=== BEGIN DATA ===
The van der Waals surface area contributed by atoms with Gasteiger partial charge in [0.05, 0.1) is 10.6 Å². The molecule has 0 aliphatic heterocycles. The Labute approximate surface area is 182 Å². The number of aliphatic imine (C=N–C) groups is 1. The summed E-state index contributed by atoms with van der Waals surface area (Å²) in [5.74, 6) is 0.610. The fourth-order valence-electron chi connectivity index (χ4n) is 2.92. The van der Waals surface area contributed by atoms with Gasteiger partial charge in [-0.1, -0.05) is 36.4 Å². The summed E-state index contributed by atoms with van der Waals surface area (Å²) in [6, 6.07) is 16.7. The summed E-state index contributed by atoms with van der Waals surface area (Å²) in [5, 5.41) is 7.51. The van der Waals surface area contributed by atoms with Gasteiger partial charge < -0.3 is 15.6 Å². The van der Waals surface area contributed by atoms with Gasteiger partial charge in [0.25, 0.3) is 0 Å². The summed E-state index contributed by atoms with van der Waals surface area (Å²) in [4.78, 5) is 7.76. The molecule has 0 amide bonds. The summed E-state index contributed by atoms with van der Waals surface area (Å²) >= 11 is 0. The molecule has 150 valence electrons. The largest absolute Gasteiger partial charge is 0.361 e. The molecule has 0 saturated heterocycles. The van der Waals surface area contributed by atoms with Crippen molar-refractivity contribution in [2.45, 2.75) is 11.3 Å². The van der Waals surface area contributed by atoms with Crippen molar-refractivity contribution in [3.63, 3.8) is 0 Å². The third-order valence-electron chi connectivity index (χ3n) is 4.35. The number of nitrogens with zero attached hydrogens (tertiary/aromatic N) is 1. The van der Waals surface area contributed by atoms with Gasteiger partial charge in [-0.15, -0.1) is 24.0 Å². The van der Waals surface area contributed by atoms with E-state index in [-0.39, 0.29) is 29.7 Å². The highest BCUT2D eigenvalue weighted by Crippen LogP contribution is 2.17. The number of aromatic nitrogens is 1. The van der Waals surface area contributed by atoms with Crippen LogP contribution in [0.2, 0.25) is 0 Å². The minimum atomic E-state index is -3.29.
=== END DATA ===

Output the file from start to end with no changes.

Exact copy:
The van der Waals surface area contributed by atoms with Gasteiger partial charge in [0.05, 0.1) is 10.6 Å². The molecule has 0 aliphatic heterocycles. The Labute approximate surface area is 182 Å². The number of aliphatic imine (C=N–C) groups is 1. The summed E-state index contributed by atoms with van der Waals surface area (Å²) in [5.74, 6) is 0.610. The fourth-order valence-electron chi connectivity index (χ4n) is 2.92. The van der Waals surface area contributed by atoms with Gasteiger partial charge in [-0.1, -0.05) is 36.4 Å². The summed E-state index contributed by atoms with van der Waals surface area (Å²) in [6, 6.07) is 16.7. The summed E-state index contributed by atoms with van der Waals surface area (Å²) in [5, 5.41) is 7.51. The van der Waals surface area contributed by atoms with Gasteiger partial charge < -0.3 is 15.6 Å². The van der Waals surface area contributed by atoms with Gasteiger partial charge in [0.25, 0.3) is 0 Å². The summed E-state index contributed by atoms with van der Waals surface area (Å²) in [4.78, 5) is 7.76. The molecule has 0 amide bonds. The summed E-state index contributed by atoms with van der Waals surface area (Å²) >= 11 is 0. The molecule has 150 valence electrons. The largest absolute Gasteiger partial charge is 0.361 e. The molecule has 0 saturated heterocycles. The van der Waals surface area contributed by atoms with Crippen molar-refractivity contribution in [2.45, 2.75) is 11.3 Å². The van der Waals surface area contributed by atoms with Crippen molar-refractivity contribution in [3.63, 3.8) is 0 Å². The third-order valence-electron chi connectivity index (χ3n) is 4.35. The number of nitrogens with zero attached hydrogens (tertiary/aromatic N) is 1. The van der Waals surface area contributed by atoms with Gasteiger partial charge in [-0.15, -0.1) is 24.0 Å². The van der Waals surface area contributed by atoms with E-state index in [-0.39, 0.29) is 29.7 Å². The highest BCUT2D eigenvalue weighted by Crippen LogP contribution is 2.17. The number of aromatic nitrogens is 1. The van der Waals surface area contributed by atoms with Crippen LogP contribution in [0.2, 0.25) is 0 Å². The minimum atomic E-state index is -3.29.